Last season, back in November when the Philadelphia 76ers were visiting the AT&T Center, former San Antonio Spurs assistant coach and current Sixers Head Coach Brett Brown commented on how Spurs Head Coach Gregg Popovich used to set benchmarks when Brown was part of the coaching staff for San Antonio.
“We sort of look to Christmas, and what goes on after Christmas to the All-Star break,” said Brown on that November day in 2014. “We always talked about ramping stuff up right before the All-Star break, when people were getting used to going on holidays. We felt like there was a weakness then, (and) you could just jump on it. The mindset of Post-All Star break, that’s sort of been the rhythm with him for me, since I was here.”
So, using the benchmarks Brown just gave, I was eager to see how the Spurs and other contenders faired from the start of the season to Christmas, and then after Christmas to the current All-Star Break. Here were the findings, using the top-8 teams from either conference by record at each moment in time.
|Before Christmas||After Christmas to All-Star Break|
|Warriors 28-1||Spurs 20-2|
|Spurs 25-6||Warriors 20-3|
|Cavaliers 19-8||Thunder 20-4|
|Thunder 20-10||Clippers 18-5|
|Hawks 19-12||Raptors 17-5|
|Heat 17-11||Cavaliers 19-6|
|Raptors 18-12||Blazers 16-7|
|Bulls 16-11||Grizzlies 15-7|
After looking at how the teams faired during both times frames, it might clear what Brown was referring to when he said the Spurs like to ‘ramp stuff up’ right before the All-Star Break, as San Antonio finished with the best record in the league after Christmas and into the All-Star Break.
Here’s another trend that was occurring during those two benchmarks. While much has been made of the teams in the East starting to have more teams with records at either .500 or above (9 teams currently), the West slowly has once again become the dominant conference overall since Christmas. In the first column on the left, there were five East teams in the top-8 by record and just three West teams before Christmas. After Christmas and into the All-Star Break, the West had six of the Top-8 teams with better records and just two teams from the East – the Raptors and Cavaliers.
The four contenders that are being mentioned by most are the Warriors, Spurs, Thunder and Cavaliers. I was interested in seeing how their offense and defenses have either progressed or regressed between the two benchmarks. First, the chart below displays each team’s offensive rating during the two benchmarks.
When looking at each team’s offensive rating (Points scored per 100 possessions), each of the contenders offenses showed growth, but the two teams that made the biggest leaps offensively during those two time periods were the Spurs (106.5 to 113.1 PP/100) and the Thunder (104.0 to 112.9 PP/100).
After Christmas to the All-Star Break, the Spurs’ defense did slip a bit, but even in holding teams to 98.4 points per 100 possessions, San Antonio still maintained the top-rated defense during that stretch. Whether it was Tim Duncan missing multiple games due to knee soreness, the Spurs playing better offensive teams, or San Antonio getting blown out by the Warriors and Cavaliers during that time span, San Antonio is still holding the fort with the league’s best defense, only allowing opponents to score 95.2 points per 100 possessions.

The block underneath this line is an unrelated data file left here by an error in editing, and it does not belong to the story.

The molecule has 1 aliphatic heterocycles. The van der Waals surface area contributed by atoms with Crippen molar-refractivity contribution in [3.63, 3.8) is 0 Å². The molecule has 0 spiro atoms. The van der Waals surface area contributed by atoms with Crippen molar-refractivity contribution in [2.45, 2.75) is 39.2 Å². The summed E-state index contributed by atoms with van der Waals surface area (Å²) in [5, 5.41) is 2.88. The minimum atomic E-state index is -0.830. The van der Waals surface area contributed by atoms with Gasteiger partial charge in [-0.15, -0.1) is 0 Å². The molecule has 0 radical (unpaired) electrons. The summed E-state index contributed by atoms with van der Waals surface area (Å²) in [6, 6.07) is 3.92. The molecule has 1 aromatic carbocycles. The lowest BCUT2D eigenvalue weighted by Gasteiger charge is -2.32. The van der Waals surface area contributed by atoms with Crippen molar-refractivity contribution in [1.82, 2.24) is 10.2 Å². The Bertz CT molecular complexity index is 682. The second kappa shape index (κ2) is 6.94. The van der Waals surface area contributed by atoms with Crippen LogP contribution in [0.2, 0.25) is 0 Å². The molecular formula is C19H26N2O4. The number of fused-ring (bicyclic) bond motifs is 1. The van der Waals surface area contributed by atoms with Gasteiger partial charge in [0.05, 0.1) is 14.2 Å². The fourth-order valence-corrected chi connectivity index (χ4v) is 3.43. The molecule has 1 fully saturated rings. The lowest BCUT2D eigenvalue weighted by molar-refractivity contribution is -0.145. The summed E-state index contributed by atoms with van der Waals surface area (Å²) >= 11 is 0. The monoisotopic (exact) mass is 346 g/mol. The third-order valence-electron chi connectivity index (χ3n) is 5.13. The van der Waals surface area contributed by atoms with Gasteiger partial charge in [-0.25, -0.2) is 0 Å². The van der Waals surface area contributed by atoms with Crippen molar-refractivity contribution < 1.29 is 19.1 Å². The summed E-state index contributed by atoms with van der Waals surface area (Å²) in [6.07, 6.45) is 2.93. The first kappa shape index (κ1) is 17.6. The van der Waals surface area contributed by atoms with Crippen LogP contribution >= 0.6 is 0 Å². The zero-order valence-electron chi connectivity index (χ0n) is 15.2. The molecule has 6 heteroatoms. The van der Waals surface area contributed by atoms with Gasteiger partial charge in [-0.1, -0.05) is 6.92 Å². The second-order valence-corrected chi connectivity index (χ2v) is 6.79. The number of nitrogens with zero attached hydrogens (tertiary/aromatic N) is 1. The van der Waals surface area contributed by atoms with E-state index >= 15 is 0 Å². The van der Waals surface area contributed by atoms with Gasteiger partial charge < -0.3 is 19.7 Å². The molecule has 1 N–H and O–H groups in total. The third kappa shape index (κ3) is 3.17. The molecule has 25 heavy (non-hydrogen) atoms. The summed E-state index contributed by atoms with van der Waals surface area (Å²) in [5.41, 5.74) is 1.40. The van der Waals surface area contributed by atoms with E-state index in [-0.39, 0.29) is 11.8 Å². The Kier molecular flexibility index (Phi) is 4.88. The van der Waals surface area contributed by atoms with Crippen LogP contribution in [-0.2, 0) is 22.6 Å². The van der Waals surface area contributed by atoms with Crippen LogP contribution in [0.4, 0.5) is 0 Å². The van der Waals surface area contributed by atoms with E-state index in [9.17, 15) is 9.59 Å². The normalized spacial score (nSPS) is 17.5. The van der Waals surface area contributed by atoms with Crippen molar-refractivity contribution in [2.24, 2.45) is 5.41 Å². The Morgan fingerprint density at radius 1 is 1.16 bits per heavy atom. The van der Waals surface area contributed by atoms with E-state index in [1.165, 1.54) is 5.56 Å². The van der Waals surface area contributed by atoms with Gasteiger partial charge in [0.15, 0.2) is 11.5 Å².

The Warriors’ defense didn’t slip too much after Christmas, but when it comes to the Thunder and Cavaliers, their defenses may be something that needs to be addressed heading into the stretch run of the season. Before Christmas, the Thunder had the 6th ranked defense, holding teams to 98.9 points per 100 possessions, but after Christmas and into the All-Star Break, the Thunder defense fell down to 16th, allowing teams to score 105.0 points per 100 possessions. Overall, the Thunder defense is barely holding a place in the Top-10 overall, as they sit in the 10th spot defensively.
The Cavaliers’ defense was ranked 5th before Christmas holding teams to 98.5 points per 100 possessions, but in the second benchmark, Cleveland’s defense too slipped down to 13th, allowing teams to score 103.9 points per 100 possessions. Still, overall, the Cavaliers have the formula for a contender, with the seventh best defense currently, as they hold teams to 101.1 points per 100 possessions.
After digging into some of the benchmarks, I went ahead and looked ahead to the stretch run of the season. In this next table, I broke down which contender has the toughest schedule remaining between the Warriors, Spurs, Thunder and Cavaliers, based on the six teams with records over .600 (Warriors 48-4, Spurs 45-8, Thunder 40-14, Cavaliers 38-14, Raptors 35-17, Clippers 35-18), that they’ll face in their final games of the season.
|Games left vs Top-6||7 of 30 games||9 of 29 games||10 of 28 games||3 of 30 games|
|Percentage left vs Top-6||23.0%||31.0%||35.7%||10.0%|
Of games vs the Top-6 teams currently by record, the Thunder and Spurs will have the two toughest schedules down the stretch in their final 28 (OKC) and 29 (SA) games of the season. How good are the Warriors? They only have seven combined games left against the Spurs, Thunder, and Clippers, meaning they’ve gotten through some of their toughest opponents with just four losses to date. Since the Cavaliers play in the East, they’ve already played most of the elite West teams, so they’ll only see the Thunder, Raptors and Clippers once each down the stretch to end the season.
While these records and numbers were all gathered at different time periods before the All-Star Break, the complexion of the league and several teams could change drastically before March 1, since the NBA Trade deadline will end Thursday and the buyout market begins to take shape. Once March 1 rolls around, teams will have to begin completing their final signings for playoff eligible rosters.